With regard to energy efficiency, Valera has launched its new B-Line range of eco-friendly stainless-steel refrigeration and energy-saving upright chillers. Kurran Gadhvi, marketing manager for Valera, says: "The energy efficiency of refrigerators has improved dramatically over the past few years and many of the newer models now feature sophisticated temperature monitoring systems to ensure optimum performance.
"The search for more environmentally friendly refrigerants has led to a greater use of hydrocarbon gas, which is proven to reduce energy consumption and offers a quicker pull-down time than traditional refrigerants. Besides greener coolants and increased efficiency, many modern fridges now feature recyclable components and thicker insulation."
Gram started to substitute HFCs for natural hydrocarbon refrigerants R290 propane and R600a isobutane in 2002 and, since then, has been manufacturing HFC-free refrigeration across a number of its ranges. "The regulation of refrigerants has changed dramatically over the past 10 years, following on from continued research into the damage they cause to the ozone layer and their contribution to global warming," says Roberts. "Refrigerants continue to come under increasing scrutiny by regulating bodies, with the European Commission preparing to introduce important new controls on some of the most commonly used refrigerants in the not so distant future."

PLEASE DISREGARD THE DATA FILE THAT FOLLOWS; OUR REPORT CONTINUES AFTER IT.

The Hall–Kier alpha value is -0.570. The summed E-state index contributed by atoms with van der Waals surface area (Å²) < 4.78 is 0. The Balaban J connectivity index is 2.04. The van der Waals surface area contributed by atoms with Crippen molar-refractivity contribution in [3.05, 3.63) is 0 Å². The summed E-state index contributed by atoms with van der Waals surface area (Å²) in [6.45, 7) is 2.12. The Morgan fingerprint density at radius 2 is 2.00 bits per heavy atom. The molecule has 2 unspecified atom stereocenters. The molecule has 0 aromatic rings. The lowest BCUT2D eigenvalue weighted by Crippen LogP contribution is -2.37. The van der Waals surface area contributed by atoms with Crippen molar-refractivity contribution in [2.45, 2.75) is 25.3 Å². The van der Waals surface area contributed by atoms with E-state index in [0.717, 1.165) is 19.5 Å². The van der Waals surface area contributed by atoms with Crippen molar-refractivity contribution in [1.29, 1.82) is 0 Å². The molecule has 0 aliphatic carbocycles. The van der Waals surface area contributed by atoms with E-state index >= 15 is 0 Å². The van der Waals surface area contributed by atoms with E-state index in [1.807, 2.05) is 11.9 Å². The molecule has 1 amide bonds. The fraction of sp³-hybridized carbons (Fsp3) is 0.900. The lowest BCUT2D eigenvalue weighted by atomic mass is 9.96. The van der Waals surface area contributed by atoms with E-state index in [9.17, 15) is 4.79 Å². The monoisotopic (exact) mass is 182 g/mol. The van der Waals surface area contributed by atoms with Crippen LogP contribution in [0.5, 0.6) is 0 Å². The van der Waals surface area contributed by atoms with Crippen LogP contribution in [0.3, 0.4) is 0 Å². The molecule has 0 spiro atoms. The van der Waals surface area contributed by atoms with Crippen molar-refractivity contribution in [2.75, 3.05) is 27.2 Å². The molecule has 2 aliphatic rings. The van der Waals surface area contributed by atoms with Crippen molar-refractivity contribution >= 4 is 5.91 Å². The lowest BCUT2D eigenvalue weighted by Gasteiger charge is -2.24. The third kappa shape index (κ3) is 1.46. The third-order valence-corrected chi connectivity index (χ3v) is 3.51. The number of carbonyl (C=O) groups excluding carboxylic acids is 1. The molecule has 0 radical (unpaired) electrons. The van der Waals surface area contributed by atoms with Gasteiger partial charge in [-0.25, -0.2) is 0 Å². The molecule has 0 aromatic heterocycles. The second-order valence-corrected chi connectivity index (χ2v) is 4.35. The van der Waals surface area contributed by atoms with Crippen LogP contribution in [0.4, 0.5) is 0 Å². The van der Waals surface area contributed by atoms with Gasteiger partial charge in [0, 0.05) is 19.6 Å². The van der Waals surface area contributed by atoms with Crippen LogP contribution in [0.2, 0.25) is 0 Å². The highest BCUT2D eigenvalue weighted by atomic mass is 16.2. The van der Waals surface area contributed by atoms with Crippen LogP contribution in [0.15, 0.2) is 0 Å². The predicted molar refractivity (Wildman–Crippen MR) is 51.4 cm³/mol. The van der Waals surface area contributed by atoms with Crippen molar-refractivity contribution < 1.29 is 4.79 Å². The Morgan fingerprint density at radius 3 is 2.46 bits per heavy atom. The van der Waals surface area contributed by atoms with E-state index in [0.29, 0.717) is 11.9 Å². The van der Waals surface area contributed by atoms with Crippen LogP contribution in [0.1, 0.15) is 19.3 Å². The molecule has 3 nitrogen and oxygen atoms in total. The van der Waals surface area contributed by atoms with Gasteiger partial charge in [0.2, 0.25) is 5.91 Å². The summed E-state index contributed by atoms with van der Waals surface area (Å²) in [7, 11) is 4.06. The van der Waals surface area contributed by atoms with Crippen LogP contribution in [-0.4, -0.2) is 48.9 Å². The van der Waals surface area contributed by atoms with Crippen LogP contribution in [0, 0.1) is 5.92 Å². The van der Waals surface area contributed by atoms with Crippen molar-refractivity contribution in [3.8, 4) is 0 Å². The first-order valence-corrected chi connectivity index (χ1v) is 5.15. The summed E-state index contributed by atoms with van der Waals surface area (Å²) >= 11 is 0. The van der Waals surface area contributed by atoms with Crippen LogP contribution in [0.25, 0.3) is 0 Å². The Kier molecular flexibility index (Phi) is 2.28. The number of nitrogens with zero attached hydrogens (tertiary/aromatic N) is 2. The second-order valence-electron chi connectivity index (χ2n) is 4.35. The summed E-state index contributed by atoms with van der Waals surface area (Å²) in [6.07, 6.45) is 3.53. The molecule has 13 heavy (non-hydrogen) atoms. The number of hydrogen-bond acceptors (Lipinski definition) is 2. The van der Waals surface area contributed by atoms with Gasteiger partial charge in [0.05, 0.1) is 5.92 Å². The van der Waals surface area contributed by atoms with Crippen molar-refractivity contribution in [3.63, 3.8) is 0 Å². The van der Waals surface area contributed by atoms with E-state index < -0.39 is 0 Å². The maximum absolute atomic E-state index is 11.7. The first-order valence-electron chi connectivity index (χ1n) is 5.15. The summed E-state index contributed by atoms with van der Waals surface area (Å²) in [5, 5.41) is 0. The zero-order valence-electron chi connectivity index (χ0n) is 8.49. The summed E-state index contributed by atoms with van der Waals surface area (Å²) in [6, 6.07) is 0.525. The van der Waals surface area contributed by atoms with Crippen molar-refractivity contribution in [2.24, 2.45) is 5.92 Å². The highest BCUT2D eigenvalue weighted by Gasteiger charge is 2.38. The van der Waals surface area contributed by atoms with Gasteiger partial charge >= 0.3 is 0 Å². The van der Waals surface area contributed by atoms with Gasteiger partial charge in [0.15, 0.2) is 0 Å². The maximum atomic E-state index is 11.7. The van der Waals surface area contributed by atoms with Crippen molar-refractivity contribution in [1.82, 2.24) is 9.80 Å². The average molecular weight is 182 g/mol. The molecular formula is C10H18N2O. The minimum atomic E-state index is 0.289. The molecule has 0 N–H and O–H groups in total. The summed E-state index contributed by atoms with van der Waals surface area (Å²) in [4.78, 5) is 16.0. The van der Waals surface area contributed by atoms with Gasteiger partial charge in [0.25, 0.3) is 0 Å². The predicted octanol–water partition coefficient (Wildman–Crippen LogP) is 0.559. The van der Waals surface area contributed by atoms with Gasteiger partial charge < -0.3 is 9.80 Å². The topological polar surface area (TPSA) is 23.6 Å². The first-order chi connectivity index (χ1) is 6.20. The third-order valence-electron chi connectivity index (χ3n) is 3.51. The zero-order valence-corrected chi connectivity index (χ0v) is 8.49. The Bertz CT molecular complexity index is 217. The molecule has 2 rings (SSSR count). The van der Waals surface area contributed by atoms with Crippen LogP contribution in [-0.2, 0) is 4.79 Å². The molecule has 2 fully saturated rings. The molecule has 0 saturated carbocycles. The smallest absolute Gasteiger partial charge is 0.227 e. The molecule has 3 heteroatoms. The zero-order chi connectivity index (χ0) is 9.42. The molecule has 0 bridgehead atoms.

With temperature control being integral to the efficient and safe running of refrigeration units, Gram also equips its units with its unique air distribution system to ensure a correct and uniform temperature is maintained throughout the cabinet while drawing on as little energy as possible.
The R600a refrigerant is also incorporated in most of the models in the new Platinum range from Lec, aimed at offering a wider choice of energy-efficient, environmentally friendly refrigeration with a large storage capacity. To maximise the large internal capacity of the units, movable shelving with a wide choice of shelf heights feature across the full range.
The fridges maintain working temperatures of +0°C to +10°C and freezers maintain -18°C to -25°C. An external temperature display prevents the door from being opened solely to conduct temperature checks and a temperature alarm alerts the user if the temperature goes beyond the set range or if the door is accidentally left open.
Simon Frost, regional sales director at Manitowoc, says the new, environmentally friendly gasses such as propane enables units to consume about 25% less electricity compared with units using traditional refrigerants. He adds: "This reduces the running costs and produces less CO2. The Global Warming Potential (GWP) is also greatly reduced, from a rating of 1,300 for R134a to just three with R290a. The other development in this area is with regards to glycol, a food safe anti-freeze that acts as a coolant on a flow and return system. This gives a quicker pull-down speed, a longer holding time and produces no heat emissions or compressor noise."